Another peak is on the way, however, with the advent of the band’s third album, Thriller (yes, they were the first to release an album with that title, pub quiz fans!), and the opening single Media Messiahs is sharp lyrically and musically, if a little toned down on the energy. The band reportedly wanted the superior Circles to be the first single from the album, but Island Records, in their lack of wisdom, overruled them, and failed to get a hit in the process. The B-side, however, is a virtually unknown Hot Rods classic – titled Horror Through Straightness, it’s a brilliantly atmospheric piece of prog-rock spaciness which could have fitted onto a horror film soundtrack alongside Goblin without seeming out of place. It’s one of the highlights here, and more proof that the Hot Rods had plenty of potential for growth in their glove compartment. Up next is what, for me, could actually be the very best single the band ever put out, the opening track from Thriller, Power And The Glory. This time the stops are all pulled out – there’s power and energy to burn, another great lyric, magnificently dramatic production and most importantly a genuinely great song underpinning it. The fact that this overlooked piece of top-shelf hard rock brilliance stalled outside the UK Top Forty is an absolute disgrace, and frankly incomprehensible. Happily, it’s here, so judge for yourself. Another great B-side as well, with the off-kilter yet excellent Highlands One, Hopefuls Two proving another strangely titled yet welcome addition.

Sadly, at this point, with the classic line-up beginning to fracture, the tail-off begins around the time of the largely unsuccessful fourth album Fish N’ Chips, with a run of largely uninspiring tracks. At Night is a decent enough single, with its B-side You Better Run an entertaining sort of funky take on Black Sabbath’s Fairies Wear Boots riff. Wide Eyed Kids, the next single would be a reasonable track were it not for the ghastly cheesiness of the organ sound provided by the legendary Al Kooper (who also produced the album), which holes it below the waterline. The B-side. Leave Us Alone, ensured that people did just that, while the laid-back blues run-through of Farther On Down The Road (You Will Accompany Me) should be condemned to have its lunch money stolen for eternity by Live At The Marquee. Fish N’ Chips Part 2 is as entertaining as its title, as it vamps around the riff from She’s No Angel by the Heavy Metal Kids for four minutes, and with that the band split in 1981, not with a bang but with a whimper. The last two tracks, from a 1985 reformation, actually improve things a little, with Fought For You showing some of the classic Hot Rods trademarks of anthemic melody, but while a decent enough version, covering the old Creedence Clearwater Revival track Hey Tonight as the flip really showed that the tank in the hot rod was getting rather low on decent octane fuel.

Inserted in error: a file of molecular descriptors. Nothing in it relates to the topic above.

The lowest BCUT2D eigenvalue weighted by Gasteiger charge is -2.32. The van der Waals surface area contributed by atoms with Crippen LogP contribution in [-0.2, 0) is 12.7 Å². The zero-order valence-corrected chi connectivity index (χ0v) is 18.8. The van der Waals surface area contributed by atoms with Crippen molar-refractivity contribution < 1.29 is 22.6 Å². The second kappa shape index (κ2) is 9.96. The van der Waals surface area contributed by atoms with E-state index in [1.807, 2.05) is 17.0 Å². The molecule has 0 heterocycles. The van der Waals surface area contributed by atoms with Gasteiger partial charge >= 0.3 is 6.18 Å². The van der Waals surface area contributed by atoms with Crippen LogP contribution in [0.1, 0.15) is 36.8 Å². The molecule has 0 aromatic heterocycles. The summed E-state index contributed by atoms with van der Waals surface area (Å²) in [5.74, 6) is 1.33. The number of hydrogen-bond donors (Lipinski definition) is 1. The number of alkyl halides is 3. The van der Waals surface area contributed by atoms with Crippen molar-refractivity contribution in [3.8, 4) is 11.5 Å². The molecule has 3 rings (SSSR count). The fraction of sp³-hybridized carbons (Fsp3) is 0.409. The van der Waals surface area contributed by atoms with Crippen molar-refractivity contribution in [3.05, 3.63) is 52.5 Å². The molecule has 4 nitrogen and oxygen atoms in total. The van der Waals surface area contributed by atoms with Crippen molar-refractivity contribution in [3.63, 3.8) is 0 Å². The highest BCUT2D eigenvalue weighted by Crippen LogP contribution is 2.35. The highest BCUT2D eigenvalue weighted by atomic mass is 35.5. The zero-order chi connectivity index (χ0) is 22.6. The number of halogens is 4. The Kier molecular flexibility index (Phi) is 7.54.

This set won’t give you the whole Hot Rods story – the second and third albums in particular are essential for such career highlights as Beginning Of The End, (And) Don’t Believe Your Eyes, Circles and Living Dangerously – but it does tell a pretty good story of the brief rise and fall, and oft-forgotten range, of one of the finest bands to emerge out of the mid-to-late ’70s pub rock and new wave scenes, along with the likes of Dr Feelgood. Eddie And The Hot Rods are still around, but since the death of sole remaining original member Masters in 2019 now comprise four latter-day members only – certainly excellent, as they had backed Masters brilliantly for two decades or so, but we are unlikely to see any surviving 1970s members in the ranks again. In their glory days, frustratingly brief though they were, they shone brighter than many of their more lauded and revered contemporaries, and this release goes a good way towards showing you why. Great stuff.